With its award-winning tool, StormSense, the cities of Virginia Beach, Newport News, Norfolk, Hampton, Portsmouth, Chesapeake and Williamsburg and York County, Virginia, can forecast rising sea levels and coastal flooding 36 hours ahead of storms. That means the municipalities in the region can mitigate damage from the impact of rising sea levels and coastal flooding events and minimize emergencies by alerting the region’s emergency management teams and its citizens and putting the right emergency planning modalities into action.
StormSense is a replicable smart city solution that uses a system of smart sensors, cloud tools and data analytics to develop its flooding forecasts developed by the Virginia Institute of Marine Science, College of William and Mary, Christopher Newport University, the Virginia Department of Health and Wetlands Watch, according to the organization USIgnite, which promotes smart city research and project deployments.
Smart Solution Data Outputs
“A critical ingredient for any smart solution is data. It offers insight into the status of municipal processes, and the changes required to meet local government objectives,” according to Amazon Web Services (AWS) in its announcement about the solution recently named the Smart Water winner of The International Data Corporation’s Smart City North America Awards.
AWS, which hosts StormSense, said coastal local government officials supported the academic-led smart solution they entered in last year’s funding and resources competition to improve resilience. The network of Internet of Things (IoT)-enabled, water-level sensors leverage the hydrodynamic flood modeling and forecasting capabilities of the Virginia Institute of Marine Science’s TideWatch program, which is a network of U.S. Geological Survey tide sensors and a forecast algorithm application.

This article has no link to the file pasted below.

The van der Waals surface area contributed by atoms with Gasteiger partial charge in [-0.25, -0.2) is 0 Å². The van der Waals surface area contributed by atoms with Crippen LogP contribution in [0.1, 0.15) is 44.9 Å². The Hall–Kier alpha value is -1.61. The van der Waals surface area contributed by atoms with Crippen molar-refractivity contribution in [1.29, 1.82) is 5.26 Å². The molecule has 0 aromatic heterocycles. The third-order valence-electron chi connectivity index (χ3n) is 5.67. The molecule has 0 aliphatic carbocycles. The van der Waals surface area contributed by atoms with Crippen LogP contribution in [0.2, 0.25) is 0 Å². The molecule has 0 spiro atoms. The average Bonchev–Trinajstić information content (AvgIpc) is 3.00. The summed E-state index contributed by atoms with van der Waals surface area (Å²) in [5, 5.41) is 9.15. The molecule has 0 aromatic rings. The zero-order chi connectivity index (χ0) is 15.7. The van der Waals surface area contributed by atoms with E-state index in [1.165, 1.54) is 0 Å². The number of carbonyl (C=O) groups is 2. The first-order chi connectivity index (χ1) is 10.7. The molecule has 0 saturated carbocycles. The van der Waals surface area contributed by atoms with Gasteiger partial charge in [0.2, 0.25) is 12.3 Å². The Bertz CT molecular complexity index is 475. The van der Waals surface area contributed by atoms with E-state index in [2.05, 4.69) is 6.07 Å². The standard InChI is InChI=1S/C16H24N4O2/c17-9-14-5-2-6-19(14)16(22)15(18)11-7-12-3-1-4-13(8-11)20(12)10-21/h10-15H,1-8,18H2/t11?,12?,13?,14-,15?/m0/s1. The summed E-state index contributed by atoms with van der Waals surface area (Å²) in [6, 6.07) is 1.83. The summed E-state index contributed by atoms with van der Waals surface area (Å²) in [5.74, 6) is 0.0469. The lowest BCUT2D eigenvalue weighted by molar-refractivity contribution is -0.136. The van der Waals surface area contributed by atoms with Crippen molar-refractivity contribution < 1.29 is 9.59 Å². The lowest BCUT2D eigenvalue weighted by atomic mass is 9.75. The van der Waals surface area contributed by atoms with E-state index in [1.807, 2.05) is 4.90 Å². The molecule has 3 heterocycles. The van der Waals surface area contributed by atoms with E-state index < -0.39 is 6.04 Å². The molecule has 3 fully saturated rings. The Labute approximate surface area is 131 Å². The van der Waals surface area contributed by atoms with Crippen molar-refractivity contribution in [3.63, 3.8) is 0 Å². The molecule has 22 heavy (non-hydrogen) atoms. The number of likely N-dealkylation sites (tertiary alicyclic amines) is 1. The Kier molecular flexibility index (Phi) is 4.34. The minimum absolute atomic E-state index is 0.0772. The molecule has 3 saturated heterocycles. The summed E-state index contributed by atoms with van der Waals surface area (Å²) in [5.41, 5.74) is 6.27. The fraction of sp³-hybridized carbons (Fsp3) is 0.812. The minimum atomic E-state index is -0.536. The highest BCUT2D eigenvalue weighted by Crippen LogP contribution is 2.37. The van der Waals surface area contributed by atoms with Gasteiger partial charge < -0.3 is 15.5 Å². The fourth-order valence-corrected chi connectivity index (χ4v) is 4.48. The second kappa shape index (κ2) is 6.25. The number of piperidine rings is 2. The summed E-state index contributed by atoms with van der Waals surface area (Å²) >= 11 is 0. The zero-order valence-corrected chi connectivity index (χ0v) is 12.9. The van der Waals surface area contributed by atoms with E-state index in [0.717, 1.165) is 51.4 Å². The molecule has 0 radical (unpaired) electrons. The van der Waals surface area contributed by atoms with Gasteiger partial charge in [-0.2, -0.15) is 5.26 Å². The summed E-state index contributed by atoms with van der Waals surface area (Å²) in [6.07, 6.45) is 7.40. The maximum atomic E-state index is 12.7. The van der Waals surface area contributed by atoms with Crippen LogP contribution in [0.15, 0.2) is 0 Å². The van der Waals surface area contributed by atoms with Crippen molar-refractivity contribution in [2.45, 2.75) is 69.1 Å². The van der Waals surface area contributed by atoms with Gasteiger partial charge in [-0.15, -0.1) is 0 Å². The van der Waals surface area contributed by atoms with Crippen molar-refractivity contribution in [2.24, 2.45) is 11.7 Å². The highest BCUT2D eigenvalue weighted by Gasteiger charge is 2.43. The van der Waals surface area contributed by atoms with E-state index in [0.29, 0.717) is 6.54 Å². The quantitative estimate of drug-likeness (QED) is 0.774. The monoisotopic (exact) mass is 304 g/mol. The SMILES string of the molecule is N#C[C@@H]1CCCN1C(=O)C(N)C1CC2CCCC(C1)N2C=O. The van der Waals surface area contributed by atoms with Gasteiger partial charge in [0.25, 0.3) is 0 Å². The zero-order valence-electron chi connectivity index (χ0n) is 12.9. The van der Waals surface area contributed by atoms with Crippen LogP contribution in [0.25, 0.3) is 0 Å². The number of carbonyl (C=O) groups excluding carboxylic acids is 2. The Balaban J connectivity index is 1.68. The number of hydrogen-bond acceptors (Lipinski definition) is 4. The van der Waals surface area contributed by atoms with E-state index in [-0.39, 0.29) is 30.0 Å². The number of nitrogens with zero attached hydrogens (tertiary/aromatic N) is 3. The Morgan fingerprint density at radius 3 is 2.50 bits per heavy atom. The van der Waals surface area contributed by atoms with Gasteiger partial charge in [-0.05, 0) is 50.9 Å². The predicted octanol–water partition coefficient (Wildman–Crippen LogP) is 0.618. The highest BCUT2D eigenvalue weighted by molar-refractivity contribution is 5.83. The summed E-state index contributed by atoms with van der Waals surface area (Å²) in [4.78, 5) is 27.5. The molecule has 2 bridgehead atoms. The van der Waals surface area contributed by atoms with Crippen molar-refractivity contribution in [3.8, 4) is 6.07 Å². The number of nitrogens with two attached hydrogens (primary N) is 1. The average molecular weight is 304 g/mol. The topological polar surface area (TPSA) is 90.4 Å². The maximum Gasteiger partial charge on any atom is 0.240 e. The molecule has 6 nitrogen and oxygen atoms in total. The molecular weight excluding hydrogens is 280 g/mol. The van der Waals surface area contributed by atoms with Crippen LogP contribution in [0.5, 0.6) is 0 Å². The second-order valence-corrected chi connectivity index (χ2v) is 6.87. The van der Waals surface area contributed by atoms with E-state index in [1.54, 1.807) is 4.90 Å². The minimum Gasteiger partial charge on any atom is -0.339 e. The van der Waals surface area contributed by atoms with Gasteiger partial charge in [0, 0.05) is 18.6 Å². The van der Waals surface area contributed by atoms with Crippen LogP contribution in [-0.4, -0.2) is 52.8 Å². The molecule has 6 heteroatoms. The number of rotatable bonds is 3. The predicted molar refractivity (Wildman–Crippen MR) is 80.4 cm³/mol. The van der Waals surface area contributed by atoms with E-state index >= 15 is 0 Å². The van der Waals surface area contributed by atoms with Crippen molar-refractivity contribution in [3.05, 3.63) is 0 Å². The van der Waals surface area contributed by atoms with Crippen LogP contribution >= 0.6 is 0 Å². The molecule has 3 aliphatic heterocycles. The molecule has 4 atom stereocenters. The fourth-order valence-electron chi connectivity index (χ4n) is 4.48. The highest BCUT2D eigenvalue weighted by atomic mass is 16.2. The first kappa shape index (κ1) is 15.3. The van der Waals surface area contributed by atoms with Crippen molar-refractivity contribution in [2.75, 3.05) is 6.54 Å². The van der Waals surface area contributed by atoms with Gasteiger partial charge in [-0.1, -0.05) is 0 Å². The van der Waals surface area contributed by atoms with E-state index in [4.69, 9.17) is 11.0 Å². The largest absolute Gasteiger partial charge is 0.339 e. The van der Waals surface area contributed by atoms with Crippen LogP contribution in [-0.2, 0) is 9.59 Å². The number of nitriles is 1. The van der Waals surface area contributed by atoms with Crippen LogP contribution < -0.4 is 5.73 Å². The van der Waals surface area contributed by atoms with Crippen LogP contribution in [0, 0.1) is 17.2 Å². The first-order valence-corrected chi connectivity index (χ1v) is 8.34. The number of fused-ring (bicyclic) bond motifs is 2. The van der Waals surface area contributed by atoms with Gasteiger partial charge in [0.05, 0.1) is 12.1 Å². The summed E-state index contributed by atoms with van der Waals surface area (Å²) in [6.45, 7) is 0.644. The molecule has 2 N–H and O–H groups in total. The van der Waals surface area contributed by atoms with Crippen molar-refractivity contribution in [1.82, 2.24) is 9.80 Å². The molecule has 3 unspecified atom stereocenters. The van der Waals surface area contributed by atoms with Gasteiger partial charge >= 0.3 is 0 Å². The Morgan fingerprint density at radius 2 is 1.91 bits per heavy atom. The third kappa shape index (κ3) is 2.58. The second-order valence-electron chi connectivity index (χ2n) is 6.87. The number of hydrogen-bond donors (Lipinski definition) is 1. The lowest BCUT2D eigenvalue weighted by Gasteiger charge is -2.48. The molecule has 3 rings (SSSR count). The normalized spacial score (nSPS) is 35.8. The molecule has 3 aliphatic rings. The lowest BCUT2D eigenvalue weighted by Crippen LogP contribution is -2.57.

By incorporating an existing municipal geographic information system — and by operating StormSense on a cloud platform — the region’s emergency managers can access the smart solution anywhere, anytime from any device and keep appraised of flooding near bridges or roads and other available metrics.
But the results of all the Big Data analysis doesn’t end with local governments using and accessing StormSense.
Virginia Beach began working with the Alexa API to develop a skill that will provide StormSense forecasts directly to residents and emergency managers through Amazon’s voice activated virtual assistant. The government developers are also exploring how any available water level information might also be shared through the skill.
There’s also cameras and comparitive analytics opportunities possibly in the Virginia Beach region’s storm smart future.